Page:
Roam Research has more features than are obvious at first glance; few products have everything that Roam has in one place. For instance, it can turn an outline into a Kanban board, which is rather unique.
The core features to Roam Research are:
[[double brackets]]around any word or phrase to create a link to that page or make a new page if that doesn't exist in your database yet.
Many outline tools—including Workflowy and OmniOutliner—have similar tools to list outlines, move points around, and zoom in to focus on one section.
A growing number of tools have wiki style links. Bear Notes is a popular notes app with wiki style links, and the Drafts notes app recently added wiki link support. I expect we'll see this style of internal linking coming to more apps over time. And, of course, wiki apps such as TiddlyWiki or even MediaWiki (the wiki behind Wikipedia) support wiki style links. Nuclino is a newer wiki option here.
Bidirectional links are far more rare. You will find them in MediaWiki; every Wikipedia page includes a "What links here" section to see pages referenced that page. So you could run that on a private server to get your own version of something similar. Obsidian is a new beta notes app that has bidirectional links, too.
Graph view is something you'll mostly see in mindmapping apps—many of which can import an outline file to turn it into a map—but not as often built into writing apps. Obsidian also has a graph view. There's a TiddlyWiki add-on to add a graph view. Observable is a developer focused notes app that is built around building unique visualizations, with more than just graphs.
Then on embedding note sections, RemNote is a study tool an interesting twist on the idea, where you can reference other sections and see their definitions in a preview.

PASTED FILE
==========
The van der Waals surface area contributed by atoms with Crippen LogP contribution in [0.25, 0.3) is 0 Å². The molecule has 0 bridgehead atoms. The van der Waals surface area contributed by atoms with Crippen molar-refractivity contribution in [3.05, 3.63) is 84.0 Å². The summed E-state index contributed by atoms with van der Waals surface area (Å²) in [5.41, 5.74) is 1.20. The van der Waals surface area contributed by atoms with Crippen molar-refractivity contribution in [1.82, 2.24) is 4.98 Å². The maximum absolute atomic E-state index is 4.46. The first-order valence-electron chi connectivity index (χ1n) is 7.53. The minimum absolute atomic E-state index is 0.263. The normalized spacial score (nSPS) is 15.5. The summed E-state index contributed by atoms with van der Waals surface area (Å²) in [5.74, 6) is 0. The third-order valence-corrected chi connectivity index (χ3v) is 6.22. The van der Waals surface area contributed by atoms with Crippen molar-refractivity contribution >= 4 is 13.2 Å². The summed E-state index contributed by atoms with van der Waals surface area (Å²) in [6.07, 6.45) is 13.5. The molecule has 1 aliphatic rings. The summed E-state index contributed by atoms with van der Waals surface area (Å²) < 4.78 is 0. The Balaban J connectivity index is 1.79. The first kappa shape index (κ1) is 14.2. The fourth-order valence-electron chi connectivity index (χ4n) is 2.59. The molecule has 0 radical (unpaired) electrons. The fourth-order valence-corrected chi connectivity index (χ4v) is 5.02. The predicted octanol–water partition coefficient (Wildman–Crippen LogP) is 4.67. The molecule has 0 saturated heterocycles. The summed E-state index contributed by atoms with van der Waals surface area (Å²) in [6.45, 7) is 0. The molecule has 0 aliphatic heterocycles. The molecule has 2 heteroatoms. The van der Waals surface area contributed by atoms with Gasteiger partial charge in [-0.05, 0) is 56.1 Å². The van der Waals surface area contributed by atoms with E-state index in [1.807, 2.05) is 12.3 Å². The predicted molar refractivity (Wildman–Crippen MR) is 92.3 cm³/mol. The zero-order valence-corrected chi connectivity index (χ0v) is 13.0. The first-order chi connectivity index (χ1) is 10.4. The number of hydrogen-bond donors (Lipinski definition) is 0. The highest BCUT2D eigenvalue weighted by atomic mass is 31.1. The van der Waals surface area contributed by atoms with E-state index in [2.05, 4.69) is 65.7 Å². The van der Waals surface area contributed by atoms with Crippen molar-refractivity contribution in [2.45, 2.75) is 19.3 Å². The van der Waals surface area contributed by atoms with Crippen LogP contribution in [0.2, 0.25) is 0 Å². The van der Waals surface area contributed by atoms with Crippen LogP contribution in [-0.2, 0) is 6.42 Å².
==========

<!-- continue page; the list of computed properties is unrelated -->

For an app that puts everything together, Notion is often compared to Roam Research, but as noted in this Roam Research vs Notion debate, they're quite different. Both include a ton of features packed into what at first glance looks like a simple notes app; both let you format text in Markdown, and have ways to embed content. That's pretty much where the similarities end. Roam's simpler, with almost no interface, built around plain text and markdown and links, and on showing connections between ideas. Notion's built around more graphical features, with built-in databases and embeds from 3rd party apps and nested notes, rich text formatting by default, and where you link to other notes and organize them in hierarchies but don't randomly link words wiki-style. You can accomplish similar goals in both apps, but you'll come at them differently.
When it comes to outline tools I suggest moo.do.
Moo.do combines both trello and workflowy. You can substitute bi-directional links with hashtags. But I don't think you can do embedding sections in this app.
On the plus side it has cross-platform support across ios, mac, android, and web.
I'm co-founder of CogSci Apps Corp. Our Hook productivity app is not an alternative to Roam. However, Hook works well with Roam. Hook supplies the missing [bidirectional] links to macOS itself.
Hook's nimble UI looks/behaves a bit like a launcher (LaunchBar, Alfred, QuickSilver). You invoke it, issue a command, and it goes away.
Hook's main command is
Copy Link, which you can use on any file, web resource, and most objects (Mail messages, OmniFocus tasks, etc.). You can paste a link anywhere of course. So you could bidirectionally connect a Roam note to a PDF, folder, file in Git, etc.
We call Hook bidirectional links "hooks". They show up in the launcher-like Hook window when invoked in the context of the linked resource.
There are other other commands to rapidly link and access related information (e.g., ⌘N
Hook to New , ⌘M
Copy Markdown Link and ⌘R
Reveal File in Finder, ⇧⌘
Make Hook File).
Launchers are for context free access; Hook is for context-sensitive navigation. They too work well together. (Hook even has a LaunchBar action and Alfred workflow).
We designed Hook for researchers, developers, note-takers, writers, software enthusiasts, and and others who value their time/ productivity.
Odds are your team doesn’t use the same tool to manage projects and assign work as you use to manage your personal life. Even your calendar appointments likely live on separate Google Calendars, on...
Particularly for comm tools like slack and zoom, and you are purchasing for a team, what admin features are most valuable to you beyond ‘standard’ user features?
We're a small team of 7 working in the event space and I've received a lot of requests about online / virtual events vendors. Would love to get feedback from other customers.